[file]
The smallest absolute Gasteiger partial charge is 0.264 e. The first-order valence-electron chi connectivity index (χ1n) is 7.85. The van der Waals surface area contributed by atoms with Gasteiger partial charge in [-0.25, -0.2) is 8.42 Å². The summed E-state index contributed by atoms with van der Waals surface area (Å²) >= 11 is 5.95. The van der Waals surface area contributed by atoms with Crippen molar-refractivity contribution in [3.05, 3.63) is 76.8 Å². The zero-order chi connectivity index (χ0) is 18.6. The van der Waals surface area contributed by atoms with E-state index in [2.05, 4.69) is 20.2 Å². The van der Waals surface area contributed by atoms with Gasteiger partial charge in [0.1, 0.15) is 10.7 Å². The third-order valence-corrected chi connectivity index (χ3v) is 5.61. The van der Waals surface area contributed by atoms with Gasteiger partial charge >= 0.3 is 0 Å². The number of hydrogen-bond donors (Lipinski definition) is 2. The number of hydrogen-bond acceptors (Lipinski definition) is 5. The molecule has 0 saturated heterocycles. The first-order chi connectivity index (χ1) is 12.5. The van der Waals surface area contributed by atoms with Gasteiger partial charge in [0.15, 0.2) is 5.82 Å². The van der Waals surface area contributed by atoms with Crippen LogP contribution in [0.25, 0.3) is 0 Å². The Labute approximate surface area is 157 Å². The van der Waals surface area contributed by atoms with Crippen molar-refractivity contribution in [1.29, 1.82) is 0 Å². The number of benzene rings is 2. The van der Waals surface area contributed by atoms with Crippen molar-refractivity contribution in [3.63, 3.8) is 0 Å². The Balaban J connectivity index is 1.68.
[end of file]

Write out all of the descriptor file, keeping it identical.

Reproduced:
The smallest absolute Gasteiger partial charge is 0.264 e. The first-order valence-electron chi connectivity index (χ1n) is 7.85. The van der Waals surface area contributed by atoms with Gasteiger partial charge in [-0.25, -0.2) is 8.42 Å². The summed E-state index contributed by atoms with van der Waals surface area (Å²) >= 11 is 5.95. The van der Waals surface area contributed by atoms with Crippen molar-refractivity contribution in [3.05, 3.63) is 76.8 Å². The zero-order chi connectivity index (χ0) is 18.6. The van der Waals surface area contributed by atoms with E-state index in [2.05, 4.69) is 20.2 Å². The van der Waals surface area contributed by atoms with Gasteiger partial charge in [0.1, 0.15) is 10.7 Å². The third-order valence-corrected chi connectivity index (χ3v) is 5.61. The van der Waals surface area contributed by atoms with Gasteiger partial charge >= 0.3 is 0 Å². The number of hydrogen-bond donors (Lipinski definition) is 2. The number of hydrogen-bond acceptors (Lipinski definition) is 5. The molecule has 0 saturated heterocycles. The first-order chi connectivity index (χ1) is 12.5. The van der Waals surface area contributed by atoms with Gasteiger partial charge in [0.15, 0.2) is 5.82 Å². The van der Waals surface area contributed by atoms with Crippen LogP contribution in [0.25, 0.3) is 0 Å². The Labute approximate surface area is 157 Å². The van der Waals surface area contributed by atoms with Crippen molar-refractivity contribution in [1.29, 1.82) is 0 Å². The number of benzene rings is 2. The van der Waals surface area contributed by atoms with Crippen molar-refractivity contribution in [3.63, 3.8) is 0 Å². The Balaban J connectivity index is 1.68.